IPAC meets with Ohio first lady Kasich

From left to right, IPAC president Dr. Jane Hamel-Lambert, Ohio first lady Karen Kasich, and IPAC board members Dr. Dawn Graham, Sue Meeks and Doug Debrick at Trimble Elementary School.

Ohio first lady Karen Kasich visited recently with IPAC president Dr. Jane Hamel-Lambert, along with board members Dawn Graham, Sue Meeks and Doug Debrick at Trimble Elementary School. During the meeting, they discussed the partnership between IPAC and Nationwide Children’s Partners for Kids (PFK) to replicate the Community Pathways Model.

The Community Pathways Model, developed by the Community Health Access Project (CHAP) in Richland County, has improved health and preventative care for high-risk mothers and children in difficult-to-serve areas. The model, developed by Drs. Mark and Sarah Redding, achieved a 30 percent reduction in the risk for low-weight birth. In Ohio, low-weight births account for more than 50 percent of all Medicaid birth expenditures.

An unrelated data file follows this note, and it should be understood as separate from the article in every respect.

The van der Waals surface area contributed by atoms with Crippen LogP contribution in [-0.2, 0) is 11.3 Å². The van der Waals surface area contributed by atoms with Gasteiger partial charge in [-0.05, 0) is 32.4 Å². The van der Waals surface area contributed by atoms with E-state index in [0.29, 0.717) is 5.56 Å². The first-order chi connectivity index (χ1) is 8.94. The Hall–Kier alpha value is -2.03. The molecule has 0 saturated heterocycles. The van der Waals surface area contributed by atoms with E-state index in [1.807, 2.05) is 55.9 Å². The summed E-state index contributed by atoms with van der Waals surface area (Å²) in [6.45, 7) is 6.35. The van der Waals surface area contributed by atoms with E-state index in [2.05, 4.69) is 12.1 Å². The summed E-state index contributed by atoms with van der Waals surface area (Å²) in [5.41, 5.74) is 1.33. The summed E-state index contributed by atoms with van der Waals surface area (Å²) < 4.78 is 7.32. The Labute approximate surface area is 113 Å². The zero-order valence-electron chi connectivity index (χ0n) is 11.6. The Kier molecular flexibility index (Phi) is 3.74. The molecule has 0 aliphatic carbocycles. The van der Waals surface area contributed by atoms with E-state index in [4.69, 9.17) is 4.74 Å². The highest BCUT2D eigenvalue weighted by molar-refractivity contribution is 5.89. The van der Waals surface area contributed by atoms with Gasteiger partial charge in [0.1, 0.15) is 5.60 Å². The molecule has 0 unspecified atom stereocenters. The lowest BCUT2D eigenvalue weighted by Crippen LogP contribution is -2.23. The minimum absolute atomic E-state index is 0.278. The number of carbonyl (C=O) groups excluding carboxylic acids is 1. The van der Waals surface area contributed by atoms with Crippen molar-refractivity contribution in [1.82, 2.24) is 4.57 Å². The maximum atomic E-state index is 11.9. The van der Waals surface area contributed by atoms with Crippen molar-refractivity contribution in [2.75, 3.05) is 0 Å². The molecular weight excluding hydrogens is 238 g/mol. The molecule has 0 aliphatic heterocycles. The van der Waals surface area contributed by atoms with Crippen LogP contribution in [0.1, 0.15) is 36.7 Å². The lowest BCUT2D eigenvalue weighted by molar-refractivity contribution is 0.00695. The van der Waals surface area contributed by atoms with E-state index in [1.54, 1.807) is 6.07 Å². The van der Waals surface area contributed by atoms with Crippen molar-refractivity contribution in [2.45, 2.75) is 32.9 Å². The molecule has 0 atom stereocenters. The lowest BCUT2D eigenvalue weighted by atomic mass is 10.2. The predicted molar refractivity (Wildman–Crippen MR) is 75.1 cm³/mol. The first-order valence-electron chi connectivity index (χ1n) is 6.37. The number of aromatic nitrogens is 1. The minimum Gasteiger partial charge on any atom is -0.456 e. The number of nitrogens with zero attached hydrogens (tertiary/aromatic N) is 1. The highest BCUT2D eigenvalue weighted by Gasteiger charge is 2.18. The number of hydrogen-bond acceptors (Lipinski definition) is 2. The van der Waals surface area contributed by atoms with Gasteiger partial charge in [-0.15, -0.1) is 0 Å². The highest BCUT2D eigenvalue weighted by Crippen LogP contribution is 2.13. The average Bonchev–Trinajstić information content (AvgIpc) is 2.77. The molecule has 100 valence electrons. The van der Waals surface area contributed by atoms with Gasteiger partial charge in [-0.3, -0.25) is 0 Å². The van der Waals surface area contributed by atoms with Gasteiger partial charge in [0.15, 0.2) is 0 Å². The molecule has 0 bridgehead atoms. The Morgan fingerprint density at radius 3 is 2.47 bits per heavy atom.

In February, the Kasich administration announced it will invest $350,000 to replicate the Community Pathways Model in Southeast Ohio through a partnership between IPAC and PFK. This funding, along with opportunity to work closely with Drs. Mark and Sarah Redding, will help IPAC to advance its vision of ensuring healthy development of all children in the region.

Mrs. Kasich, who has expressed an interest in Governor Kasich’s initiative to improve maternal health, child health and to reduce low-weight births, wanted to learn more about IPAC and to explore ways her office may be of assistance.

As the project develops, IPAC and Mrs. Kasich’s office will continue to discuss opportunities for collaboration.

IPAC is a rural health network committed to improving the health of young children by fostering collaboration among professionals, families and community agencies. Founded in 2002, the network comprises 19 community agencies in Athens, Hocking, Meigs and Vinton Counties, including several Ohio University departments and clinics.